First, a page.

Polling released by the anti-poverty charity Z2K shows that the British public strongly back increasing benefits in line with inflation at the Autumn Statement.
The polling, conducted by YouGov, found that, 71% of respondents with an opinion (excluding those who said ‘don’t know’) felt that this was a good idea.
A majority of previous voters for all parties backed the move, with 56% of 2019 Conservative voters who expressed an opinion supporting it. This was even higher among 2019 Labour voters, with 87% with an opinion in favour of the measure.
Media reports suggest that the Chancellor is considering breaking with the convention of using September’s inflation figures to increase benefits, and instead using October’s lower figures. This would take an estimated £2 billion out of the pockets of low-income households.
Anela Anwar, Chief Executive of Z2K, said:
“It should be a basic principle of the social security system that when prices rise, so do benefits. Anything else is a stealth cut to the incomes of millions of us.
“This polling shows that the British public understand that. Our clients, and millions of others around the country, are relying on the Chancellor doing the right thing in tomorrow’s Autumn Statement and sticking to the convention.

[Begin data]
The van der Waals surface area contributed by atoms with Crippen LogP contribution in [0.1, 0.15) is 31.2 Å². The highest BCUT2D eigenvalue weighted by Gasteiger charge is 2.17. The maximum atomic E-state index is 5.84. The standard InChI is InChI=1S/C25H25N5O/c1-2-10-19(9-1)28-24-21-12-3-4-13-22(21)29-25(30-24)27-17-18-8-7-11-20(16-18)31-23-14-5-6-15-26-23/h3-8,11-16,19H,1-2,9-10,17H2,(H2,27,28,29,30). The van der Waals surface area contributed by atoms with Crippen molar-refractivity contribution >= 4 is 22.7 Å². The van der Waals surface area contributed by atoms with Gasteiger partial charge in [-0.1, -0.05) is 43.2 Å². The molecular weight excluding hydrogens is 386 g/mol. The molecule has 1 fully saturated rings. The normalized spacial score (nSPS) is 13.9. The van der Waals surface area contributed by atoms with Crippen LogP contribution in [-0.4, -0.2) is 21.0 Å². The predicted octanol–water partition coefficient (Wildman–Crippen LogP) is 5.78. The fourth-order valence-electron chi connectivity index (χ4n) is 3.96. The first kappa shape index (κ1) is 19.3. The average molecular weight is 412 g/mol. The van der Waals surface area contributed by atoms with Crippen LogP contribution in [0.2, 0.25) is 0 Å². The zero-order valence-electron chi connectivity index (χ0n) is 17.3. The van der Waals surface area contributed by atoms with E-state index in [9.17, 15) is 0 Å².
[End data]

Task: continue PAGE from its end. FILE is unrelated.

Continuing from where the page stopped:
“Whatever he decides, people’s ability to put food on the table, heat their homes, and keep a roof over their head shouldn’t be up for debate every year. We need a fundamental reset of our failing social security system that has led to record numbers of people visiting foodbanks, and staggering increases in destitution.”
- YouGov surveyed 2,140 adults between 17th – 20th November 2023. The survey was carried out online. The figures have been weighted and are representative of all UK adults (aged 18+). Full tables are available on www.yougov.co.uk
- 15% of respondents answered ‘don’t know’ when asked if raising benefits in line with inflation was a good idea, or the wrong priority at the present time. 12% of Conservative voters responded in this way, as did 13% of Labour voters.